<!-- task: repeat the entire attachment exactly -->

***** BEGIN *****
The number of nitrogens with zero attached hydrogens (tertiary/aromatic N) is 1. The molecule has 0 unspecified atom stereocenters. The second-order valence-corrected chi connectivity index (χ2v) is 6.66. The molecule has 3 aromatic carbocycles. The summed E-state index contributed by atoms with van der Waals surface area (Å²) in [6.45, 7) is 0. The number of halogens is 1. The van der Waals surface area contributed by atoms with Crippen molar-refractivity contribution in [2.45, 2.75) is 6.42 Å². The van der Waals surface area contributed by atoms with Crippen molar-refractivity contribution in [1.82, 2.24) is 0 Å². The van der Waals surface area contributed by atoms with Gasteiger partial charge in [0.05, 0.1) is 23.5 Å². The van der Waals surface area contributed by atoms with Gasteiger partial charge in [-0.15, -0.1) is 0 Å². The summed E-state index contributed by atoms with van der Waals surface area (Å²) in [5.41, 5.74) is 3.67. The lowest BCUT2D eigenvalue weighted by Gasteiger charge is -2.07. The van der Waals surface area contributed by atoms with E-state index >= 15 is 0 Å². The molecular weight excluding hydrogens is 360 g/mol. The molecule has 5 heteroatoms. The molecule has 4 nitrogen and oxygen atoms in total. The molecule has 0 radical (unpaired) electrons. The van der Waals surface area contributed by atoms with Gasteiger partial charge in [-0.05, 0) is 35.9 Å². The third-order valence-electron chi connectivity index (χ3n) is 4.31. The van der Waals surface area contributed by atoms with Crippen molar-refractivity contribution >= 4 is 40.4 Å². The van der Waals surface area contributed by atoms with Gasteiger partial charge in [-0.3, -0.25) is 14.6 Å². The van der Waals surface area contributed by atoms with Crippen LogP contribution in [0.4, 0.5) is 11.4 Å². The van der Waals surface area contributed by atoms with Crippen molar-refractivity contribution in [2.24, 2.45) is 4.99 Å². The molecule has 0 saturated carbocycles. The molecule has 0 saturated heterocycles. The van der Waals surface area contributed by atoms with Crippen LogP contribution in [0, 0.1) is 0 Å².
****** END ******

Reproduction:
The number of nitrogens with zero attached hydrogens (tertiary/aromatic N) is 1. The molecule has 0 unspecified atom stereocenters. The second-order valence-corrected chi connectivity index (χ2v) is 6.66. The molecule has 3 aromatic carbocycles. The summed E-state index contributed by atoms with van der Waals surface area (Å²) in [6.45, 7) is 0. The number of halogens is 1. The van der Waals surface area contributed by atoms with Crippen molar-refractivity contribution in [2.45, 2.75) is 6.42 Å². The van der Waals surface area contributed by atoms with Crippen molar-refractivity contribution in [1.82, 2.24) is 0 Å². The van der Waals surface area contributed by atoms with Gasteiger partial charge in [0.05, 0.1) is 23.5 Å². The van der Waals surface area contributed by atoms with Gasteiger partial charge in [-0.15, -0.1) is 0 Å². The summed E-state index contributed by atoms with van der Waals surface area (Å²) in [5.41, 5.74) is 3.67. The lowest BCUT2D eigenvalue weighted by Gasteiger charge is -2.07. The van der Waals surface area contributed by atoms with E-state index >= 15 is 0 Å². The molecular weight excluding hydrogens is 360 g/mol. The molecule has 5 heteroatoms. The molecule has 4 nitrogen and oxygen atoms in total. The molecule has 0 radical (unpaired) electrons. The van der Waals surface area contributed by atoms with Gasteiger partial charge in [-0.05, 0) is 35.9 Å². The third-order valence-electron chi connectivity index (χ3n) is 4.31. The van der Waals surface area contributed by atoms with Crippen molar-refractivity contribution >= 4 is 40.4 Å². The van der Waals surface area contributed by atoms with Gasteiger partial charge in [-0.3, -0.25) is 14.6 Å². The van der Waals surface area contributed by atoms with Crippen LogP contribution in [0.4, 0.5) is 11.4 Å². The van der Waals surface area contributed by atoms with Crippen molar-refractivity contribution in [2.24, 2.45) is 4.99 Å². The molecule has 0 saturated carbocycles. The molecule has 0 saturated heterocycles. The van der Waals surface area contributed by atoms with Crippen LogP contribution in [0, 0.1) is 0 Å².